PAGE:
Awake at 5am – for the wrong reasons 

The Christmas before last I was heavily pregnant, and I couldn’t enjoy an afternoon glass of sherry, a mulled wine, or a cheeky Amaretto with my cheese – I couldn’t even enjoy cheese! – so I was really looking forward to being able to eat and drink what I wanted at Moo’s* first Christmas.  

And while I certainly tucked into pate, soft cheeses, and boozy puddings, unfortunately I couldn’t appreciate late nights or too many drinks because my little angel was still keeping me awake at all hours. 

At 11 months old, Moo had been sleeping through for a while, but we were struck down with the most trying of afflictions – teething! 

That’s right, with sky-high temperatures, incessant screaming and endless syringes of Calpol, we were in a full-blown teething nightmare.  

So, I kissed goodbye to late nights watching Christmas films and evenings out with friends, as I knew I would be up with my poor baby whose gums were red raw. And comforting her with a mulled wine hangover didn’t appeal, strangely enough 

Days in = cosy or cramped? 

Her teething only escalated on Christmas Eve, which is usually my favourite day of the year. I love the anticipation of the next day, and even if you don’t do anything, it’s great to simply see family and friends and spend the day baking, cooking and wrapping. Right? 

Well, since I’ve had a baby, I’ve quickly learnt staying in the house is far harder than leaving it – especially with a poorly baby. Even if I wanted to have fun preparing for the next day, it’s near impossible to do anything with a child permanently attached to your hip. Try wrapping while bopping them on your knee, desperately keeping the scissors out of their way. Or chopping vegetables as they’re pulling on your tights. Or chatting to loved ones with a mince pie and a cup of tea when they’re forever reaching for the scalding drinks.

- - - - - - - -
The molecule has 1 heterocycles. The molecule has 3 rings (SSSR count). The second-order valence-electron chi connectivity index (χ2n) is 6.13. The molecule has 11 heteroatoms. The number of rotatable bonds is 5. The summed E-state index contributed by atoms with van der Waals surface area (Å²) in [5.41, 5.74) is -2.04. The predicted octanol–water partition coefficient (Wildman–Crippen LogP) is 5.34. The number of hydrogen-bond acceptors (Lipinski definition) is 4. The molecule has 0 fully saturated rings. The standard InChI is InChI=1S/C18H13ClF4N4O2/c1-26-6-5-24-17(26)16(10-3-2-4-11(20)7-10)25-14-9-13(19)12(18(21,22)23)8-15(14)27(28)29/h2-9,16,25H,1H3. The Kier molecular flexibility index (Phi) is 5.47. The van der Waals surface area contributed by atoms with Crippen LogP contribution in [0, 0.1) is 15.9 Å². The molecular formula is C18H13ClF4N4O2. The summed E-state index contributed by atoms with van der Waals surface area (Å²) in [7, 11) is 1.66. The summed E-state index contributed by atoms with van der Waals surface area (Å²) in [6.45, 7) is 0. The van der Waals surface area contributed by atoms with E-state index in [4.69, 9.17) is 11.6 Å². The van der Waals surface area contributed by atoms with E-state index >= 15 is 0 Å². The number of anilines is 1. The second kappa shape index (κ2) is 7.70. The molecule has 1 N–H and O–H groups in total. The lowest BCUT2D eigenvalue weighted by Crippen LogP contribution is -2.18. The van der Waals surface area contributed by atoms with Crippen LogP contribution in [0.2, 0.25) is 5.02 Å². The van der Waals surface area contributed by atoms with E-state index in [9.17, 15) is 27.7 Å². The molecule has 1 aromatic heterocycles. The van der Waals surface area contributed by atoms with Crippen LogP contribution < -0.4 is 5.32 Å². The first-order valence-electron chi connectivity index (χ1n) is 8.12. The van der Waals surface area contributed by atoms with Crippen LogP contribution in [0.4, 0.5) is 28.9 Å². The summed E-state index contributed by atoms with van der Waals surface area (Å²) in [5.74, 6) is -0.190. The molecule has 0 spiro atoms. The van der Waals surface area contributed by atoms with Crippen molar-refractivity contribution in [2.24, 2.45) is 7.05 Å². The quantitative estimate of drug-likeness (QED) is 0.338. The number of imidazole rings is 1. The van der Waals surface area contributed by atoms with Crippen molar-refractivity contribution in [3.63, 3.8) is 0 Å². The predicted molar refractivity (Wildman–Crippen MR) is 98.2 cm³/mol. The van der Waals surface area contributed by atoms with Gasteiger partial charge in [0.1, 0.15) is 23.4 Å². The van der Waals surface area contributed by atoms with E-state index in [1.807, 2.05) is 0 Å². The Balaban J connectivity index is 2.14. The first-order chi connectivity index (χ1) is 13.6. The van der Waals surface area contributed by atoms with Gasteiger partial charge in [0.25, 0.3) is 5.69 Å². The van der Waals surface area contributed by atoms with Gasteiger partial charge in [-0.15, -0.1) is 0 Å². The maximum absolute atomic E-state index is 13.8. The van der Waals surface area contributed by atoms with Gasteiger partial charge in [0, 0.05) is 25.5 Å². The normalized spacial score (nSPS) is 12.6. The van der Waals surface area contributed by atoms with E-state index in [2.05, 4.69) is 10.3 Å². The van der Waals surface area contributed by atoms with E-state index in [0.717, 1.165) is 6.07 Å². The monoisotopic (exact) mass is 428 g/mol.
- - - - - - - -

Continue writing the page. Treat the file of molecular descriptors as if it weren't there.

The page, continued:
Of course, there is always the respite of naptimes. But the teething nightmare put paid to Moo’s naps, which meant we were all knackered by the time Santa was meant to be making his rounds. In fact, as she spent all Christmas Eve crying, any festive-themed activity we had planned simply fell by the wayside.  

What Christmas traditions? 

This included introducing her to our new family traditions – from leaving out mince pies for Santa to giving her a gift to open on Christmas Eve and tracking the sleigh around the world – which I had spent months looking forward to.  

But what with the teething drama and the fact you still have the normal routine to stick to, we totally forgot to do anything of it. 

It was only once she was tucked up in her cot sleeping soundly after a day of upset and pain that we realised we hadn’t given her the present or left out treats for Rudolph and his pals 

Despite how much I had looked forward to Christmas Eve, it was just another day for Moo, complete with dinner times, milk feeds, naps, bath and bed. She had no idea what the fuss was about and didn’t have a clue what the next day was to bring.